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Chrome OS source code unveiled

Google has open sourced the code of its web-based Chrome operating system. More of this week's news in the Roundup.
Google has open sourced the code of its web-based Chrome operating system, which is to be launched in a year's time. The new OS will only run on netbooks that meet Google's specifications, but pricing details are not available yet.

Microsoft staged its Professional Developer Conference in Los Angeles this week, making a number of announcements.

The anticipated Office 2010 beta was released to public. Noteworthy is the new social networking integration feature, that links LinkedIn with Outlook, the ability to view and edit Exel documents within a browser and video editing capabilities in PowerPoint. You can watch the demo here.

Determined not to fall out of the browser competion, the software giant revealed that it has commenced working on IE9, pledging to improve its performance with faster JavaScript and hardware accelerated text and graphics.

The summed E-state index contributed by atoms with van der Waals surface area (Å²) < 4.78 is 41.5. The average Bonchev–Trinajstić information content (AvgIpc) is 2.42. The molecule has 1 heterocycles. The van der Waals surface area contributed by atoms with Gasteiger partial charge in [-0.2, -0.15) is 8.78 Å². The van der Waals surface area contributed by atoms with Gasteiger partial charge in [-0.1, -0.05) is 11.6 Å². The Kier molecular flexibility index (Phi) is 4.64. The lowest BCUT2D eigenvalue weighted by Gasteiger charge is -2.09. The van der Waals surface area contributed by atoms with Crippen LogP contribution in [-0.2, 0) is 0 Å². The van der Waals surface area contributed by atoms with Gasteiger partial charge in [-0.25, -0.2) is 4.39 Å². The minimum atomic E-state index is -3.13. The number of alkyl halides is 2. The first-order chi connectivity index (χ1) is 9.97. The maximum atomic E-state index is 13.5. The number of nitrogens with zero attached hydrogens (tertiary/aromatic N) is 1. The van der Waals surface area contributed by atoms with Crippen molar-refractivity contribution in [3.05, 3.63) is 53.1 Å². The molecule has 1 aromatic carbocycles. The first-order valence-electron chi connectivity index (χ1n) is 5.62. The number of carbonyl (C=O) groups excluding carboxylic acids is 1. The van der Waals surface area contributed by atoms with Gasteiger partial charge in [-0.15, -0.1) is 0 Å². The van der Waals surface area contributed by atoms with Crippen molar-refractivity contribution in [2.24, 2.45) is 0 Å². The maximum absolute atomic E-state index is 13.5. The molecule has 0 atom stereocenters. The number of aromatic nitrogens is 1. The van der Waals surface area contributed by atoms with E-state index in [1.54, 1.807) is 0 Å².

Also at the conference, Microsoft launched Silverlight 4 beta, just after Adobe's announcement of Flash Player 10.1 and AIR 2 betas.

Mozilla released the third beta of Firefox 3.6, hoping to minimise crashes and improve security with its component directory lockdown feature. The latest beta also makes page loading faster, due to asynchronous script execution.

If you're a Linux fan, Fedora 12 made its debut on Wednesday. You can view the screenshot gallery of the new Linux distribution here.

In feature articles we looked at 10 open source projects worth checking out, extracting plain text from documents with Syncfusion's components, and some crazy recruiter tricks to look out for.

Lastly, we have for you Chapter 14 from the book Oracle SOA Suite Developer's Guide by Matt Wright and Antony Reynolds.

--Posted by Lana Kovacevic.
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